Around the turn of the Millennium, I worked as the sole employee at a first-generation internet start-up company called Footle Limited. The idea behind the business had been to sell ‘online community software’ – to use the terminology of the time, and use a website which encouraged people to come together around shared interests as a sort of ‘shop window’ for that software. One of the features that the website had was the ability to post reviews of books, films and music (think a sort of Goodreads before its time, although as I recall, a very significant proportion of all the reviews were written by the rather odd internet phenomenon that was Harriet Klausner). Really, we were among probably lots of people who independently stumbled on the idea of social networking sites about five or ten years too early. And perhaps in another parallel universe, people are talking about how they have wasted a whole morning footling about on Footle, instead of frittering away their time on Facebook or Twitter. The business even had the right name. And we’d all be retired in our mid-thirties and wondering why the life of the super-rich isn’t quite as satisfying as we’d hoped. But anyway, it was not to be, so to get vaguely back on subject, one of the very first reviews that anyone ever posted to the site was of the film Some Like It Hot of which the reviewer observed
“It’s ok, but I’d rather watch a good modern colour movie.”
Since that time, of course, such reviews have become almost a genre in themselves. See for example this Tripadvisor review of Ben Nevis . And we can laugh, but there’s a part of me that has sympathy with that reviewer because sometimes one encounters a work that is generally regarded as an absolute classic of its genre and yet which leaves one sort of cold, and to which the honest reaction is “it’s ok, but I didn’t particularly like it”. And that’s how I feel about Let’s Get It On. On a purely technical level, I can hear that Marvin Gaye has a fantastic voice – range and subtlety that far exceeds most famous R&B and soul singers that I can think of. And while I don’t pretend to be any kind of expert, the musicianship sounds to me as though as it is from the very top drawer.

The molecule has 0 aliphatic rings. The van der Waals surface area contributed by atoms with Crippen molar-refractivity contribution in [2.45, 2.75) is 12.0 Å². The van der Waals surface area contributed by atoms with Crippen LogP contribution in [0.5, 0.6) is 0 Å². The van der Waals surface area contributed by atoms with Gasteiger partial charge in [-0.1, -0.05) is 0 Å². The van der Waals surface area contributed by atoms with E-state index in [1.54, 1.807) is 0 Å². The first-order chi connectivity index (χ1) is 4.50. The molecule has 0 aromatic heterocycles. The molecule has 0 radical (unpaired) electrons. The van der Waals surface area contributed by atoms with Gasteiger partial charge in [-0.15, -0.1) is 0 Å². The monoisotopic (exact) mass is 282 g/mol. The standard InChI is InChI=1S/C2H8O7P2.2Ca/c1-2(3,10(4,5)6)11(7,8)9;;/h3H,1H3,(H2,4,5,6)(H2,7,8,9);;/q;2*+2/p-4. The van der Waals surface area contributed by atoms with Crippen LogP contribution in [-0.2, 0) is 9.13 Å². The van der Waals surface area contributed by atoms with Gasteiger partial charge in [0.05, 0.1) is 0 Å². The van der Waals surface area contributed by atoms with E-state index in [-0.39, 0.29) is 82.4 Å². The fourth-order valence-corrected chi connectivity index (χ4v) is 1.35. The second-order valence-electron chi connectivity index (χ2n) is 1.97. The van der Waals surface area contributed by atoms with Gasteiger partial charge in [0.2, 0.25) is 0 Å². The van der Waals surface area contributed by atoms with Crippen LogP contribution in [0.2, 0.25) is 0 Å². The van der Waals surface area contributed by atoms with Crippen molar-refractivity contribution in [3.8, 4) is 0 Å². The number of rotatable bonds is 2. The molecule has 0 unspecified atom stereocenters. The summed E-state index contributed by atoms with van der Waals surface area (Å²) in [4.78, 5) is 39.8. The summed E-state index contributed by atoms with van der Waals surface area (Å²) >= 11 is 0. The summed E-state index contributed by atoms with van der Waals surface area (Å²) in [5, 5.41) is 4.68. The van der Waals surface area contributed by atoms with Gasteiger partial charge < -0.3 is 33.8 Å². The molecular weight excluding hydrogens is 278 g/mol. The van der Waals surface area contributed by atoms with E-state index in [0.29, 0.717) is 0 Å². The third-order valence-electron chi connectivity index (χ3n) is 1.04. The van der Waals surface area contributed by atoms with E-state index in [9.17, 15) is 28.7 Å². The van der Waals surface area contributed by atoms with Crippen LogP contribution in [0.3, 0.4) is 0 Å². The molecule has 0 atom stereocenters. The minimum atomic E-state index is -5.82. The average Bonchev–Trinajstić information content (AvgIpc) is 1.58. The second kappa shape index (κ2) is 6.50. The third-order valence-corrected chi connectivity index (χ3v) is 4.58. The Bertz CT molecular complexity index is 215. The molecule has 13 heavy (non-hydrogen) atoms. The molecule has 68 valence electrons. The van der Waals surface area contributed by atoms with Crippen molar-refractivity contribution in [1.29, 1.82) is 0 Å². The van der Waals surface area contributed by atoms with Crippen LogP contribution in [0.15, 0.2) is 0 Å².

The thing is, that after having this record on in the background for four or five days, the title track aside, I can’t say that any of the songs have really stuck in my mind. I have this nagging suspicion that this record is much better than I realise, that the problem lies not with the music but with me. Listening to Please Stay (Don’t Go Away) it sounds very beautifully put together, but the moment it stops playing, the melody seems to slip my mind. And the strings on the next track If I Should Die Tonight a wonderfully lush, but again, it is something that seems to stay with me only for as long as the record is playing. Just as Fiona over at Mookbarks pondered a few weeks ago whether the folk music she loved was secretly racist in its yearning for a simpler (whiter?) past, there’s a part of me that wonders if on some level, I just don’t get black music. Is my taste in music subliminally racist? Or is it simply that the music that really grabs me, no matter how much I try – through exercises like this – to expose myself to a wider spectrum than my filter bubble would normally allow, will always be that which is influenced by, or derivative of, the folky and proggy I heard in my parents’ record collection as a small child, and the thrashier, more raw punk, grunge and indie guitar music of my teens. Because there’s a part of me that can’t help thinking that this record just sounds like superior quality elevator music. Or maybe the subtext of the record slips completely past me because, as I was told at the age of about sixteen, “the thing is, you are about as romantic as a stick.” That, title track aside, the musicianship may be great, but the song-writing just isn’t for me.
Except… Listening to this on Spotify, when you reach the end of the album, an algorithm immediately starts trying to pick other tracks that you might be interested in, and suddenly there’s a couple of song’s that start to grab me. The dance-funk of Midnight Lady, and the cinematic, and very 70s sounding Trouble Man. Maybe I’ve just chosen the wrong place to try to get my head around Marvin Gaye.